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Canoeing is a fun activity that you can practice with family and friends or on your own. For some people, this type of paddling is a way to relax and connect with nature, away from the hustle and bustle of crowded cities. If you are the type of person who prefers to go on water trips by themselves, read on for a few tips on how to solo canoe like a professional.
Pick a good solo canoe
Having a good solo canoe will make your life easier because the seat in these canoes is in the middle. The position of the seat distributes the weight equally among the two halves of the canoe. This makes for effortless balancing and ultimately makes the boat more stable.
Take a look at this Old Town Canoe Discovery 119 Solo Sportsman Canoe if you want a high-quality solo canoe.
Paddling in a tandem canoe
If you don’t want to go out of your way to purchase a solo canoe when you already have a two-person one, you can follow this simple trick:
Flip the opposite ends of the canoe before you get into it. The former bow should be the stern now, while the former stern should be the current bow. Sit on the new stern seat (old bow seat) while facing the new bow. You will notice how this seat is almost in the middle of the boat, helping you be more balanced.
If you still need to stabilize the boat, you can simply place your gear and weighty equipment in the front of the canoe (the new bow).
When paddling solo, some people prefer to kneel in the canoe instead of sitting on the seats. This is suitable for paddling in a two-person canoe. If you want to kneel, make sure to use a foam pad to cushion your knees. Keep in mind that you might lose feeling in your lower legs. To prevent this, you can place a spacer between your calves and hips. In doing so, you will open up your knee joints to allow for better blood flow.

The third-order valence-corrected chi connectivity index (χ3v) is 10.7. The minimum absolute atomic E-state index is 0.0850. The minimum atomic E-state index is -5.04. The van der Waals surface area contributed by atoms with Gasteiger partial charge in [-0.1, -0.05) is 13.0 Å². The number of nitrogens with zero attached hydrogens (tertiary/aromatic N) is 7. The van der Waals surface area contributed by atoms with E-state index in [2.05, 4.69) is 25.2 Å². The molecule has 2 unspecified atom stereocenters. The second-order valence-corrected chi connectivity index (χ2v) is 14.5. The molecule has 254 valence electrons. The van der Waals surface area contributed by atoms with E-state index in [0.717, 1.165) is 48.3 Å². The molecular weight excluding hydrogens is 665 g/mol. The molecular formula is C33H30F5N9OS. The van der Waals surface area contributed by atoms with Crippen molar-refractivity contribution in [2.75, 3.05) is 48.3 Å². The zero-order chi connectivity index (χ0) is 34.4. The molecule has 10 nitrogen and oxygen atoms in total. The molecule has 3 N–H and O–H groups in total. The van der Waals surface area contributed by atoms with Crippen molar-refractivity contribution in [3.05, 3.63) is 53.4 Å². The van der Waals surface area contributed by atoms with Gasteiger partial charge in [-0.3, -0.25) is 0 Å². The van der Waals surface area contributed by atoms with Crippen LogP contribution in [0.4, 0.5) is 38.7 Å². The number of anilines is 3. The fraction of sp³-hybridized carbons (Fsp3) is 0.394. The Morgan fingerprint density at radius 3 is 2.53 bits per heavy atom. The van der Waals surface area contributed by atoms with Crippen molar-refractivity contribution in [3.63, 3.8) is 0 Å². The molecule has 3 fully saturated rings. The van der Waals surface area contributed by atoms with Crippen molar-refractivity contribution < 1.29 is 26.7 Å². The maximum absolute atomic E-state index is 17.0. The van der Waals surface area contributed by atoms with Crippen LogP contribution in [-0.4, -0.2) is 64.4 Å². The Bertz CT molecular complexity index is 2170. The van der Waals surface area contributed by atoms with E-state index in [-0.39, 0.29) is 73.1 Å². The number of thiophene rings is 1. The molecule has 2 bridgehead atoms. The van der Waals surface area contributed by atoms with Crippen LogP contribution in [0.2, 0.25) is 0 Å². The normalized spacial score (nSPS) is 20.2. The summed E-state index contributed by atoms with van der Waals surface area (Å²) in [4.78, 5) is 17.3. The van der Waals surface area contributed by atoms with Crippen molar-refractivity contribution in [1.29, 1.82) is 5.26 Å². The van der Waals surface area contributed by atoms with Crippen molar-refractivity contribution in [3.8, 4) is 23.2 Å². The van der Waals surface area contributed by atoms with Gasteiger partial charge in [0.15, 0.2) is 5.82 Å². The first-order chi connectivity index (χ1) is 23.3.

Kneel as close to the center of the canoe as you can. This way, you will be more stable, and you won`t have problems with keeping the canoe leveled.
Choosing your paddle
The best type of paddle for solo canoeing is the all-purpose beavertail paddle. When choosing your paddle, we recommend that you go for a longer narrower blade that can be easily maneuvered in the water. You can choose either a double-bladed paddle or a regular canoe paddle with a single blade.
Paddling in a straight line
Keeping your canoe going straight is pretty difficult until you get the hang of it. It is a good idea to use the C-stroke when paddling. It is called this way because your paddle draws the letter “C” in the water.
To execute this stroke, begin with an angled draw that will move your bow slightly to the side your paddling on. Continue with a forward stroke and finish it all off with a pry to push your stern to the opposite side.
Keep in mind that even advanced paddlers can`t make their canoes go perfectly straight. The canoe will always veer to one side or the other. Wind, waves, and currents will only make the process harder, so don`t beat yourself up if you are having difficulties.
Lifting your canoe
Here are a few tips on how to avoid injury when lifting your canoe:
First, step to the center of your canoe. Grab the gunwale closest to you and tilt the canoe up on the opposite gunwale. Bend your knees so that the underside of the canoe is resting on your thighs. Reach over to grasp the yoke and the opposite gunwale with your hands. Now, pull the outer gunwale toward you, while shifting the inner gunwale down to your thigh.
Make sure that your knees are at a 90-degree angle. Start rocking on your toes and heels with your hips to build momentum. Use this momentum to lift your canoe on your head while pivoting your feet. The key to lifting your canoe properly is using your legs instead of your back.
Solo canoeing is a wonderful way to relax in nature and spend some quiet time by yourself. Make sure to be safe and take all of the right equipment with you. With time and effort, you will see your solo canoeing skills improve.